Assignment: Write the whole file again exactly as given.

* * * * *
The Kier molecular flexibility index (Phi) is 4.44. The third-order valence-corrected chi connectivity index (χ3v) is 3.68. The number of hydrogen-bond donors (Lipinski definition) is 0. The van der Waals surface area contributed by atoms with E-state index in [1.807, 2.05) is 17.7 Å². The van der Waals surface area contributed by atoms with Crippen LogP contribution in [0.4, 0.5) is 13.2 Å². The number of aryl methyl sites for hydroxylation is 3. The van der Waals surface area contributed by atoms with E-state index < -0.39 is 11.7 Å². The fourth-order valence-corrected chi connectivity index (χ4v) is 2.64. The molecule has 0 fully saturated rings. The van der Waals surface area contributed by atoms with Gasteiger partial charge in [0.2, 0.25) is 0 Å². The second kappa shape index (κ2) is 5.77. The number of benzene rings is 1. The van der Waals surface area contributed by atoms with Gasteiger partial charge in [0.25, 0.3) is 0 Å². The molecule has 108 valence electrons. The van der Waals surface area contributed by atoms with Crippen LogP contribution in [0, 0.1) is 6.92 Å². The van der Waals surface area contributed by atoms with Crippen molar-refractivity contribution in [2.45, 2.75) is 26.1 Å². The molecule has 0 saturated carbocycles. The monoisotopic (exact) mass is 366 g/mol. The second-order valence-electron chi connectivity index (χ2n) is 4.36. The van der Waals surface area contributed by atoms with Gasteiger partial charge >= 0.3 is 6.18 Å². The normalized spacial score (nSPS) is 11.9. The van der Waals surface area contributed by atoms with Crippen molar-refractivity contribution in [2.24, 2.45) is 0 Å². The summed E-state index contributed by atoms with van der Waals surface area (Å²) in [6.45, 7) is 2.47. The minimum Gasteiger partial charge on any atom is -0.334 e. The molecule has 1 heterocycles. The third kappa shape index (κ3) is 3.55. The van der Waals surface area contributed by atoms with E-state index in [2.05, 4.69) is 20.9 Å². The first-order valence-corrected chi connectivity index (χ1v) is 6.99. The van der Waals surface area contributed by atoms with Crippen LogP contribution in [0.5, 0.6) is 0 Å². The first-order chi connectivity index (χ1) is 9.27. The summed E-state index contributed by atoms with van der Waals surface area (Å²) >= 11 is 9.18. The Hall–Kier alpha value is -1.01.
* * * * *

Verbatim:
The Kier molecular flexibility index (Phi) is 4.44. The third-order valence-corrected chi connectivity index (χ3v) is 3.68. The number of hydrogen-bond donors (Lipinski definition) is 0. The van der Waals surface area contributed by atoms with E-state index in [1.807, 2.05) is 17.7 Å². The van der Waals surface area contributed by atoms with Crippen LogP contribution in [0.4, 0.5) is 13.2 Å². The number of aryl methyl sites for hydroxylation is 3. The van der Waals surface area contributed by atoms with E-state index < -0.39 is 11.7 Å². The fourth-order valence-corrected chi connectivity index (χ4v) is 2.64. The molecule has 0 fully saturated rings. The van der Waals surface area contributed by atoms with Gasteiger partial charge in [0.2, 0.25) is 0 Å². The second kappa shape index (κ2) is 5.77. The number of benzene rings is 1. The van der Waals surface area contributed by atoms with Gasteiger partial charge in [0.25, 0.3) is 0 Å². The molecule has 108 valence electrons. The van der Waals surface area contributed by atoms with Crippen LogP contribution in [0, 0.1) is 6.92 Å². The van der Waals surface area contributed by atoms with Crippen molar-refractivity contribution in [2.45, 2.75) is 26.1 Å². The molecule has 0 saturated carbocycles. The monoisotopic (exact) mass is 366 g/mol. The second-order valence-electron chi connectivity index (χ2n) is 4.36. The van der Waals surface area contributed by atoms with Gasteiger partial charge >= 0.3 is 6.18 Å². The normalized spacial score (nSPS) is 11.9. The van der Waals surface area contributed by atoms with Crippen molar-refractivity contribution in [2.24, 2.45) is 0 Å². The summed E-state index contributed by atoms with van der Waals surface area (Å²) in [6.45, 7) is 2.47. The minimum Gasteiger partial charge on any atom is -0.334 e. The molecule has 1 heterocycles. The third kappa shape index (κ3) is 3.55. The van der Waals surface area contributed by atoms with E-state index in [2.05, 4.69) is 20.9 Å². The first-order valence-corrected chi connectivity index (χ1v) is 6.99. The van der Waals surface area contributed by atoms with Crippen LogP contribution in [0.5, 0.6) is 0 Å². The first-order chi connectivity index (χ1) is 9.27. The summed E-state index contributed by atoms with van der Waals surface area (Å²) >= 11 is 9.18. The Hall–Kier alpha value is -1.01.